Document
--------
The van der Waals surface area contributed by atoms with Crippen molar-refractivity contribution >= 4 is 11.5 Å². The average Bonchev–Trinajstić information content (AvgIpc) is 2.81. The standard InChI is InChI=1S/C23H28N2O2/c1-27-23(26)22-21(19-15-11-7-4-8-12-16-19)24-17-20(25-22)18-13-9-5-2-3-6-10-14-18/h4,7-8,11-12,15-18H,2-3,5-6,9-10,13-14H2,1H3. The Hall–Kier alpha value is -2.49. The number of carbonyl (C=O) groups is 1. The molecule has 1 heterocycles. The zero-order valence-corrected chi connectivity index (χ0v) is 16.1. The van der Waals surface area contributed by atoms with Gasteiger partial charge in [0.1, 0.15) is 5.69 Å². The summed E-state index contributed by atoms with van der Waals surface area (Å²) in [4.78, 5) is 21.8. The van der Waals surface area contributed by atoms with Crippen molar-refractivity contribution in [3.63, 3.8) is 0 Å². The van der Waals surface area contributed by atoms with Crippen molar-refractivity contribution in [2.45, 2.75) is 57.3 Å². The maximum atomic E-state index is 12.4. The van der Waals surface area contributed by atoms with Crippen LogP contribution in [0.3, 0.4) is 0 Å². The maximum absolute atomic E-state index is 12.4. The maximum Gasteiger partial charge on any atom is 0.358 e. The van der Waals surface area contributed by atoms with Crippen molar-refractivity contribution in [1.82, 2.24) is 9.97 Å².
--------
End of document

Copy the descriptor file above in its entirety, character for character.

The van der Waals surface area contributed by atoms with Crippen molar-refractivity contribution >= 4 is 11.5 Å². The average Bonchev–Trinajstić information content (AvgIpc) is 2.81. The standard InChI is InChI=1S/C23H28N2O2/c1-27-23(26)22-21(19-15-11-7-4-8-12-16-19)24-17-20(25-22)18-13-9-5-2-3-6-10-14-18/h4,7-8,11-12,15-18H,2-3,5-6,9-10,13-14H2,1H3. The Hall–Kier alpha value is -2.49. The number of carbonyl (C=O) groups is 1. The molecule has 1 heterocycles. The zero-order valence-corrected chi connectivity index (χ0v) is 16.1. The van der Waals surface area contributed by atoms with Gasteiger partial charge in [0.1, 0.15) is 5.69 Å². The summed E-state index contributed by atoms with van der Waals surface area (Å²) in [4.78, 5) is 21.8. The van der Waals surface area contributed by atoms with Crippen molar-refractivity contribution in [3.63, 3.8) is 0 Å². The van der Waals surface area contributed by atoms with Crippen molar-refractivity contribution in [2.45, 2.75) is 57.3 Å². The maximum atomic E-state index is 12.4. The van der Waals surface area contributed by atoms with Crippen LogP contribution in [0.3, 0.4) is 0 Å². The maximum absolute atomic E-state index is 12.4. The maximum Gasteiger partial charge on any atom is 0.358 e. The van der Waals surface area contributed by atoms with Crippen molar-refractivity contribution in [1.82, 2.24) is 9.97 Å².